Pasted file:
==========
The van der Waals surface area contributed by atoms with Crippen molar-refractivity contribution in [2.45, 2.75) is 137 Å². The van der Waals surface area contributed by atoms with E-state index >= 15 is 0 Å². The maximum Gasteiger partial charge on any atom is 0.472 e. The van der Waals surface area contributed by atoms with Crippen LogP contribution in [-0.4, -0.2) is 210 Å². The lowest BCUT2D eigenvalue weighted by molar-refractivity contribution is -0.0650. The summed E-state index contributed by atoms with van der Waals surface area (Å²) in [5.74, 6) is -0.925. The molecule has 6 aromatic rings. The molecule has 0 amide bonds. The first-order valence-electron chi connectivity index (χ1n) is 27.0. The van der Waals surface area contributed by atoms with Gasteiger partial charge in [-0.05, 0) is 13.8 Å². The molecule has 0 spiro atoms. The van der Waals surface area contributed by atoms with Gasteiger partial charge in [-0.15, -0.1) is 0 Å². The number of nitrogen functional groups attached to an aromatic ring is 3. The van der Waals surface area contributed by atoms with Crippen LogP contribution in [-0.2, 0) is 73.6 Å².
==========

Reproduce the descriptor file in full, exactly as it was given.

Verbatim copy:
The van der Waals surface area contributed by atoms with Crippen molar-refractivity contribution in [2.45, 2.75) is 137 Å². The van der Waals surface area contributed by atoms with E-state index >= 15 is 0 Å². The maximum Gasteiger partial charge on any atom is 0.472 e. The van der Waals surface area contributed by atoms with Crippen LogP contribution in [-0.4, -0.2) is 210 Å². The lowest BCUT2D eigenvalue weighted by molar-refractivity contribution is -0.0650. The summed E-state index contributed by atoms with van der Waals surface area (Å²) in [5.74, 6) is -0.925. The molecule has 6 aromatic rings. The molecule has 0 amide bonds. The first-order valence-electron chi connectivity index (χ1n) is 27.0. The van der Waals surface area contributed by atoms with Gasteiger partial charge in [-0.05, 0) is 13.8 Å². The molecule has 0 spiro atoms. The van der Waals surface area contributed by atoms with Gasteiger partial charge in [-0.15, -0.1) is 0 Å². The number of nitrogen functional groups attached to an aromatic ring is 3. The van der Waals surface area contributed by atoms with Crippen LogP contribution in [-0.2, 0) is 73.6 Å².